Who Is 'Mr. Robot'? Lo And Behold, He's Cyber-Dexter!

Where have I seen this guy before?

Technically, I hadn’t seen him anywhere, because this USA Network series called “Mr. Robot” is a new show. But he reminded me of someone.

When I watched the two-hour premiere of “Mr. Robot” a couple of weeks ago (it premieres tomorrow, Wednesday, June 24), aspects of this character’s life seemed familiar.

It wasn’t because he is a master computer hacker -- a thirty-something “cyber-vigilante” (played by Rami Malek) who finds and downloads incriminating evidence on wrongdoers who he then entraps. In the series premiere, he is seen informing a stunned restaurant owner that he knows all about the man’s activities in the online trafficking of child porn and presents him with a file folder full of the evidence.



In other words, this hacker -- whose name is Elliot -- is a navigator of the more-secret passageways of the World Wide Web and polices them in the same secretive way that his targets use them. When I pondered this aspect of Elliot’s life, a lightbulb went off in my head: He’s not just any old hacker hobbyist -- he’s cyber-Dexter!

Here’s how:

1. Dexter Morgan -- the title character of “Dexter” played by Michael C. Hall (2006 to 2013 on Showtime) -- was a forensic tech working in support of the Miami Police Department’s homicide unit. He used his crime scene expertise and his access to proprietary police information concerning recent murders to seek out serial killers and then kill them. Thus, Dexter was a serial killer of serial killers.

In much the same way, “Mr. Robot” ferrets out cyber-criminals using an expertise he also applies to his day job -- as an IT staffer for a cyber-security firm.

2. Both Dexter and Elliot are loners who pursue the secret portions of their lives -- in this case, murder and cyber-vigilantism, respectively -- outside of working hours, principally at night and into the wee hours of the morning. Dexter and Elliot both maintain superficial relationships with others, including co-workers and potential love interests, although they both suffer from emotional deficits that make it impossible for them to form meaningful personal bonds with anyone.

3. Their extracurricular activities are what drives the suspense in both series, although with Dexter, the stakes were higher for the simple reason that he was constantly in danger of being found out as a stone-cold psychotic serial killer who ritualistically butchered his victims (and took his sweet time doing it). Elliot’s in danger of getting discovered too, but mentally, he’s not in quite the same league as Dexter.

4. Both are fastidious trophy collectors. This was something that seemed almost to be lifted from “Dexter” (although I’m sure it’s a coincidence): On “Mr. Robot,” Elliot maintains an album in which he carefully stores computer discs that each contain the files he collected on his latest cyber-prey. The album is reminiscent of the box of meticulously labeled glass microscope slides on which Dexter -- a specialist in the characteristics of crime-scene blood spatter -- kept blood specimens from each of his victims.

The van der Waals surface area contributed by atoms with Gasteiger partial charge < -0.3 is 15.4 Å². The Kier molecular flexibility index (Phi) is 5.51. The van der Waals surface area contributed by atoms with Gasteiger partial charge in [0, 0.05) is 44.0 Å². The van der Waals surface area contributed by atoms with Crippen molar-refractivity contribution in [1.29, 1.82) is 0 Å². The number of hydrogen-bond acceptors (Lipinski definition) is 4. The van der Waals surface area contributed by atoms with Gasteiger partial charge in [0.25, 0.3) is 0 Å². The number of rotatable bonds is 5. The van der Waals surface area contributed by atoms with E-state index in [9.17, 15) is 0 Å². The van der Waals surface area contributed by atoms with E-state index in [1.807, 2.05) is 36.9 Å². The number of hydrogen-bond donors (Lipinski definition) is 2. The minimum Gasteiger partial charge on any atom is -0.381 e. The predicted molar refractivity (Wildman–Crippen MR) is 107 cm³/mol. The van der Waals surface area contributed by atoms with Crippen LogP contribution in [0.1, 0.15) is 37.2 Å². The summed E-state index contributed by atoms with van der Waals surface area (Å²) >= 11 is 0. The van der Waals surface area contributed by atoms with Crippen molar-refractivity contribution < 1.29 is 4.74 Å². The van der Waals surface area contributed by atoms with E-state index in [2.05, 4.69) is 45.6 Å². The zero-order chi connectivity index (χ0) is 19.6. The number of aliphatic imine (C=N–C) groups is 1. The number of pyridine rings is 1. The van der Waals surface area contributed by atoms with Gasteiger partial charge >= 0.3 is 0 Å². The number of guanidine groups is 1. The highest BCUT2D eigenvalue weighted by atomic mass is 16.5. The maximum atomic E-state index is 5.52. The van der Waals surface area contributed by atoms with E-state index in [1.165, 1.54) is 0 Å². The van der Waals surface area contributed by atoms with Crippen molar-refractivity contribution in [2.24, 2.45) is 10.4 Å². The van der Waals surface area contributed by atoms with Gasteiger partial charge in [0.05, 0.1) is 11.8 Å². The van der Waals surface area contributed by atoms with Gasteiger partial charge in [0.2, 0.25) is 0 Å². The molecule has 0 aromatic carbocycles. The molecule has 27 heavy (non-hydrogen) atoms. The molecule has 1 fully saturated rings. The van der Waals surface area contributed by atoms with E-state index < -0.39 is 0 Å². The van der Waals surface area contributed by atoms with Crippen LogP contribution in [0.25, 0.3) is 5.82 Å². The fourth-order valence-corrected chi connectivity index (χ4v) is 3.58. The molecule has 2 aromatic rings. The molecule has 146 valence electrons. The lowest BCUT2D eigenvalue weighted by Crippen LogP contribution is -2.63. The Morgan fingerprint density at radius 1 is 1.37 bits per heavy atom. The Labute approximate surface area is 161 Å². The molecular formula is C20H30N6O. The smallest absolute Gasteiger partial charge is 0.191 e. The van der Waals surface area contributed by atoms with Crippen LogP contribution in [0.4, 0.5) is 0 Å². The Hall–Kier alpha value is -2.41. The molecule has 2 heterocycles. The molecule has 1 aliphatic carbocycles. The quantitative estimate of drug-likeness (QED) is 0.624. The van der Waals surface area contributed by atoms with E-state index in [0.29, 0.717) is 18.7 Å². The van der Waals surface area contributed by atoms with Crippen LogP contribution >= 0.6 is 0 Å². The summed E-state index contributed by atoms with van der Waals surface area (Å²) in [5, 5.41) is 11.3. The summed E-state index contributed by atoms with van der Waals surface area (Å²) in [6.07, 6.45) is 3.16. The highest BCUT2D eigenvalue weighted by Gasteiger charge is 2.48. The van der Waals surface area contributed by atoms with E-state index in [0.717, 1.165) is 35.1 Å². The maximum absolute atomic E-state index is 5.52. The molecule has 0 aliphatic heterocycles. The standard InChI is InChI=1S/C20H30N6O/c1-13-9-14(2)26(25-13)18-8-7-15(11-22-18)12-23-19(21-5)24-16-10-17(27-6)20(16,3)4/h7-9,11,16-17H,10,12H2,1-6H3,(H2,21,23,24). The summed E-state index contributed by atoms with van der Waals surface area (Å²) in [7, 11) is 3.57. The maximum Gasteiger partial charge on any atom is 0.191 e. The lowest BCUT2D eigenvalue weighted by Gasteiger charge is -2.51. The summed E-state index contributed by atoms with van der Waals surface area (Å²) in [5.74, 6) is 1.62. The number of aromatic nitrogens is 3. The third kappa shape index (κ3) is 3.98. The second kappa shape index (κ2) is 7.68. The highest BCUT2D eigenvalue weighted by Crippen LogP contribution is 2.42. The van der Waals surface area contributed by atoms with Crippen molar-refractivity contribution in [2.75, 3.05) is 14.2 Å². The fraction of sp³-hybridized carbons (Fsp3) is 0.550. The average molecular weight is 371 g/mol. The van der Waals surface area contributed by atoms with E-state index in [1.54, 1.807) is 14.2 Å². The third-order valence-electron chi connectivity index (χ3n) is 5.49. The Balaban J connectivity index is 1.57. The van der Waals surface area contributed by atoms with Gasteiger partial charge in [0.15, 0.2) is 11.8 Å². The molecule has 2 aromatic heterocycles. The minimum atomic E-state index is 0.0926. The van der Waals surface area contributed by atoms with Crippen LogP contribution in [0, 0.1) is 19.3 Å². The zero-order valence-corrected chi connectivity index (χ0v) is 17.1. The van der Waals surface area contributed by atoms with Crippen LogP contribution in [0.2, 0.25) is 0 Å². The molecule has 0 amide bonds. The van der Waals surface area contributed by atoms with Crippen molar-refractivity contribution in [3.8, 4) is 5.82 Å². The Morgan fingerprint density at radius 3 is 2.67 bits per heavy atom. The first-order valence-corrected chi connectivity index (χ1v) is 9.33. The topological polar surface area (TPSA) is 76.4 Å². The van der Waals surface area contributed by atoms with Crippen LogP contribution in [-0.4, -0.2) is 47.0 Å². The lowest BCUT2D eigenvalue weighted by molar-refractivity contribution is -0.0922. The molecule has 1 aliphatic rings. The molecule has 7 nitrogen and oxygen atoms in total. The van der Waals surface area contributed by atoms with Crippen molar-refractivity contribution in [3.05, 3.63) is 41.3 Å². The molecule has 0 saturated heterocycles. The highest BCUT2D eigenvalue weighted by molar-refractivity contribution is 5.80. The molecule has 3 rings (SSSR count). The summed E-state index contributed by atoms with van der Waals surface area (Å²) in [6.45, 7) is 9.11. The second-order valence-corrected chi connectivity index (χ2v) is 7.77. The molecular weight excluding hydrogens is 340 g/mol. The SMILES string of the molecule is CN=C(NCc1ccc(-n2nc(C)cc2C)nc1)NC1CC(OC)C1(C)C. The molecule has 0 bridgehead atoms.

5. In both shows, their vigilantism is supposed to serve some sort of societal purpose -- however warped that notion might be. For Dexter Morgan, killing other serial killers was supposed to be a benefit to society because it would rid Miami and its surrounding area of its serial killers (although these personality types were apparently so abundant in the Miami of “Dexter” that doing away with all of them was likely impossible).

In the premiere of “Mr. Robot,” Elliot is recruited by a mysterious cyber-vigilante group to aid them in their plan to engineer “the single biggest incident of wealth redistribution in history” -- a recalibration of the world’s computer networks that would erase the records of 70 percent of the world’s consumer and personal debt from a credit conglomerate’s servers. This is portrayed in the show as a blow against the “1 percent of the 1 percent” who, the show says, control the world.

This plot marks “Mr. Robot” as some sort of socialist’s fantasy in which the world’s wealth can be “redistributed” with a couple of mouse-clicks and the world would suddenly be a better place. On the other hand, this particular computer hack comes across, at the outset of this series, like an elaborate, but unjustified criminal activity.

Whatever one thinks of this wealth-redistribution scheme -- whether you’re for or against it -- “Mr. Robot” is an attractive show, smartly made and filmed in New York at locations ranging from midtown Manhattan to Coney Island. I highly recommend it.

“Mr. Robot” premieres Wednesday, June 24, at 10 p.m. Eastern on USA Network.


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